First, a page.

Gee is well-known for his rapport with students. Just log on to social media on a Friday night and you’ll see students tweeting and posting photos of them out on the town with “the prez.”
Though he does not drink or smoke, he feels it’s important to experience student life from a close-up view, whether that is at a local bar, a house party, or a visit to a sorority house.
“The real strength of this institution is its people. Our faculty and staff are immensely loyal. Many of them are here 30 or 40 years, and they still have nothing but a passion for moving the institution forward. I feel very blessed.”
— E. Gordon Gee
“I refuse to let myself be captured inside my office,” he said.
His student-centered philosophy pays off. His tenure at Vanderbilt saw a dramatic increase in student applications — more than 50 percent in six years. In addition, Vanderbilt completed a $1.25 billion fund-raising campaign two years ahead of schedule. And that’s just one institution’s story; remember, he has served five — two of them twice.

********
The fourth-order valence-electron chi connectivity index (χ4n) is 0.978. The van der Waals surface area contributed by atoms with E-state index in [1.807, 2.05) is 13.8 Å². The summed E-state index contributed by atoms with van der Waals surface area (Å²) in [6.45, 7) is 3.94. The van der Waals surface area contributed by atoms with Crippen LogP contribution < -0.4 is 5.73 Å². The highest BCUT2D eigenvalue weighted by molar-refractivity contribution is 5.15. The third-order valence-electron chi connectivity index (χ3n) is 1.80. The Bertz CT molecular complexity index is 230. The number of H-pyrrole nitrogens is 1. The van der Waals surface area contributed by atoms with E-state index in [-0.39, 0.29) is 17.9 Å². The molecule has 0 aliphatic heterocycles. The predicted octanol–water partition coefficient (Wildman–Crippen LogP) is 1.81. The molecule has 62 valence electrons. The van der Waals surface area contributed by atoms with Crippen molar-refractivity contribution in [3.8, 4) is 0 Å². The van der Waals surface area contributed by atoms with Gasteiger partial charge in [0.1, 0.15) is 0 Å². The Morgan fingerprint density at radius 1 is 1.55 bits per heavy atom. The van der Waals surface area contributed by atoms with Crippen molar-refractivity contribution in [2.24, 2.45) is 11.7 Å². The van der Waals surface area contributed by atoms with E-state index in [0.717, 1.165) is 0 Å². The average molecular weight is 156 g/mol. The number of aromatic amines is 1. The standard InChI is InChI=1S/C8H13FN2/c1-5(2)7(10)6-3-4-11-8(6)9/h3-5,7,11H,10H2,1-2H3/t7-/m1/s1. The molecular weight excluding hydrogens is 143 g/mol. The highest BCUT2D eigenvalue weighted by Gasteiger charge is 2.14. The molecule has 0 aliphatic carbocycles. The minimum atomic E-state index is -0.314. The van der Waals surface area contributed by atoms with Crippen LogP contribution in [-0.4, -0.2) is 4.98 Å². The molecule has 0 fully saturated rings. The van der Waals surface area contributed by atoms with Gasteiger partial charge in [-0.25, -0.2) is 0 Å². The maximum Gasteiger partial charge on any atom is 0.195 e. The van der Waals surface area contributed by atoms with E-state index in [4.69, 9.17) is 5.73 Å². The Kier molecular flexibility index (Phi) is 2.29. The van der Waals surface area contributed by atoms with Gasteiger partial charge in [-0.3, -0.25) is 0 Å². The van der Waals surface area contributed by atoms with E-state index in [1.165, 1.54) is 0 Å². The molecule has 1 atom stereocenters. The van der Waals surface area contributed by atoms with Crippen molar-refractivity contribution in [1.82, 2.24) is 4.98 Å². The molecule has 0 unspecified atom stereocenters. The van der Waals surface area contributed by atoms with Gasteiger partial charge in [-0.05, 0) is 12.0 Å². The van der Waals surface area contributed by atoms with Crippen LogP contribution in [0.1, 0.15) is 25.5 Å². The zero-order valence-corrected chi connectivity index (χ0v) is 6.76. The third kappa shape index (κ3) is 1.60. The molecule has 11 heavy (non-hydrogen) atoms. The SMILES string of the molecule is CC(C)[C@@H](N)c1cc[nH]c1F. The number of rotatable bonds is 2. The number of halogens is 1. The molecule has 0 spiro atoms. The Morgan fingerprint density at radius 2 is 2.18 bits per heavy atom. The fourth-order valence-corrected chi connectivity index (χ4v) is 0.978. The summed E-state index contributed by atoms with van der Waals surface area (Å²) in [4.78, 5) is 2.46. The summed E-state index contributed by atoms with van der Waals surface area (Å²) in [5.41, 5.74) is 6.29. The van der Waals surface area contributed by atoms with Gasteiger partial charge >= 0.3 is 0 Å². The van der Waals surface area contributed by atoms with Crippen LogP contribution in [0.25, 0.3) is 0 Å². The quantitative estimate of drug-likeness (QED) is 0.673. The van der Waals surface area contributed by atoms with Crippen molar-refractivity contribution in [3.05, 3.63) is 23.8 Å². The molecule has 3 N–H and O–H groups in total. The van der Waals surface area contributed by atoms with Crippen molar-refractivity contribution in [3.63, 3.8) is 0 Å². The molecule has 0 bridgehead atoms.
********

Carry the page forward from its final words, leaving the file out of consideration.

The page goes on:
Is there a secret to his success and cramming a week’s work into one day?
Waking up each day at 4:30 a.m. could be a starting point. But he doesn’t recommend the limited hours of shut-eye that come with that territory.
“I get about four hours of sleep a night,” he says, slightly slouched in his chair. “But I’m not proud of that. It just shows inefficiency on my behalf. I like to get reading done. I like to get ready for the next day, and I like to get up early in the morning and exercise.”
He arrives at the Student Rec Center around 5:00 a.m. for what he calls “quiet time” — 40 to 60 minutes of cardiovascular exercise, followed by either an upper-body or lower-body workout.
At 70, he’s as spry as the students he serves.
But most of all, Gee believes it’s his simple approach to life that keeps him ticking.
“I don’t take myself too seriously,” he said. “I take my work seriously, but not myself.”
That sense of humor has helped him through many tough issues over the years.
He recently told a New York Times reporter that to be a college president “you have to have a very thick skin, a good sense of humor, and nerves like sewer pipes — cast iron, because in today’s environment, like in politics, as soon as you make a decision you get battered in the blogosphere.”